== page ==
Nonetheless, the automatic mode is far from perfect. Especially when You are photographing in difficult light situations, the camera won’t handle it very intelligently. Even when metering to the sun, the sun will be clipping and other highlights may still be too bright.
Therefore, I prefer to use the manual mode as it does give me full control over the scene. With the automatic mode, there is also the problem, that You have to nail the focus and metering at the same time. In combination this can become a problem and using the manual mode to achieve the correct exposure is definitely advised on my part.
How does the underexposed image look like?
The theory can sound difficult at times and my technique becomes much easier understandable when looking at the real results.
Here You can see the original image that I shot in a tea plantage in Indonesia and how much it was underexposed. At first, it may seem as if there may only be dark areas and that the image might have been a complete failure. But if You continue and apply the post-processing correctly, You are able to recover the shadows very easily.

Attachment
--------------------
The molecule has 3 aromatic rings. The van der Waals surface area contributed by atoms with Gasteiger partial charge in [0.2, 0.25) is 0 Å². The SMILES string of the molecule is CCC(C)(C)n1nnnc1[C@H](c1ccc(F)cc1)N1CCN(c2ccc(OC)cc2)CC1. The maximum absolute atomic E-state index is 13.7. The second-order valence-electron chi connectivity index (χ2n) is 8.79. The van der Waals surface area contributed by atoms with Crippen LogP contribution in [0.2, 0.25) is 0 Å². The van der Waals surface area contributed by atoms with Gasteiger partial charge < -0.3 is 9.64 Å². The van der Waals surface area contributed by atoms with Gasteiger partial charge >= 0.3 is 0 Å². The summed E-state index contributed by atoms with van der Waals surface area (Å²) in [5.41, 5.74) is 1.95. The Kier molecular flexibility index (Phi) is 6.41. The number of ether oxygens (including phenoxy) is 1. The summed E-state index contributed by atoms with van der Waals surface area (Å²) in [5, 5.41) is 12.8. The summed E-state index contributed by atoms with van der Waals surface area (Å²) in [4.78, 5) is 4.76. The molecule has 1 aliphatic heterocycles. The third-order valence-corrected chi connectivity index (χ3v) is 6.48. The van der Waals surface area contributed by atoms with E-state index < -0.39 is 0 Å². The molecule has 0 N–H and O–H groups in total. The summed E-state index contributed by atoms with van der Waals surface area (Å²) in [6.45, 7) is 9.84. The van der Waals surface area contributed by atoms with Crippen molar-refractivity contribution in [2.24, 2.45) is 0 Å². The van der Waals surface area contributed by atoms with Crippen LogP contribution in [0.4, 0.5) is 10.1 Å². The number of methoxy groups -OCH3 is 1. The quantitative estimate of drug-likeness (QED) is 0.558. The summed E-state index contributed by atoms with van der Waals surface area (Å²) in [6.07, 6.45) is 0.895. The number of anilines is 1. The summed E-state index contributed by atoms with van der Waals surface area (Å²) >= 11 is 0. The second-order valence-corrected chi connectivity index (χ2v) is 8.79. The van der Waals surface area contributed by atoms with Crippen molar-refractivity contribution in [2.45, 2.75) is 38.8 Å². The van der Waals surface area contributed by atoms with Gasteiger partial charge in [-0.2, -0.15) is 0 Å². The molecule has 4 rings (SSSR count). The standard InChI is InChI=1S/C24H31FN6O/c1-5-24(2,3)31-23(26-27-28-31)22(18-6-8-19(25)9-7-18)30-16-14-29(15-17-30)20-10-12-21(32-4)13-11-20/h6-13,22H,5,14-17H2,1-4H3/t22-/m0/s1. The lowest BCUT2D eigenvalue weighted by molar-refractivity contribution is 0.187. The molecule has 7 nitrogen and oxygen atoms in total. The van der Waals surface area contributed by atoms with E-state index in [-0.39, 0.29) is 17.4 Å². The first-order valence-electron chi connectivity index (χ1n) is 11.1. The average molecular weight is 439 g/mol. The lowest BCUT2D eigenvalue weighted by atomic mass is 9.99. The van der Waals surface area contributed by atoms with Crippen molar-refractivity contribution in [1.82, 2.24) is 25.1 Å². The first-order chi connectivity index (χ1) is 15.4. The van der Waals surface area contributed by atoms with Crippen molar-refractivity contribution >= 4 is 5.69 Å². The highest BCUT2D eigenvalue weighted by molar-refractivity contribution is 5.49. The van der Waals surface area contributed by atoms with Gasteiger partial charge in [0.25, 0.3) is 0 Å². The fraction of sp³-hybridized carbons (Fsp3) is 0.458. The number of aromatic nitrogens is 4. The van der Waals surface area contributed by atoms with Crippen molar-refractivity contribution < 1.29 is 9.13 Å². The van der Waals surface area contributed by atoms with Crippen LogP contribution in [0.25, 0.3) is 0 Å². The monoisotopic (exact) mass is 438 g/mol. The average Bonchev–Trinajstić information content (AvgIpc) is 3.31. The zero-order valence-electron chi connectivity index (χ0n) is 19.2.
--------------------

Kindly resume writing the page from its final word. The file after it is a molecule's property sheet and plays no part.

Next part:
All You have to do in the next step is to raise the overall exposure until the highlights are at an optimal level. If You are not underexposing very extremely, the image could also already be well-exposed and all You have to do is now to raise the shadows.
There are many different ways of recovering the image and not only the shadows should be raised, but the blacks can also be increased. In the end, You will get a result that is near a perfectly exposed image and You won’t have any clipped areas in the picture.
Final Remarks to the Underexposing Technique
This technique is easy to do if You don’t have any other equipment available. Ideally, You could also use a flash to brighten the foreground, but in an open environment, You would need a very strong flash and often times it would look very unnaturally.
While photographing the miners on Mount Ijen I applied a flash because I felt it would bring out the devastating character of the area much more. But if Your goal is to create very natural images, then a flash might not always be applicable.
For the pictures, I used the Fuji X100F and with Your camera, You might run into different experiences. Therefore, I can only speak for the X100F where underexposing yielded great results for me. Every sensor is different and maybe Your camera has a higher dynamic range where the highlights don’t become such a problem very quickly.
Also, the image quality is not perfect and if You have the chance, You should always expose the image that it will be correct in Your eyes. Underexposing is only useful for me when I am photographing in situations with stark contrast.
Do You have different ways of handling difficult light situations? Would be interesting to hear how You are using Your gear to the maximum potential.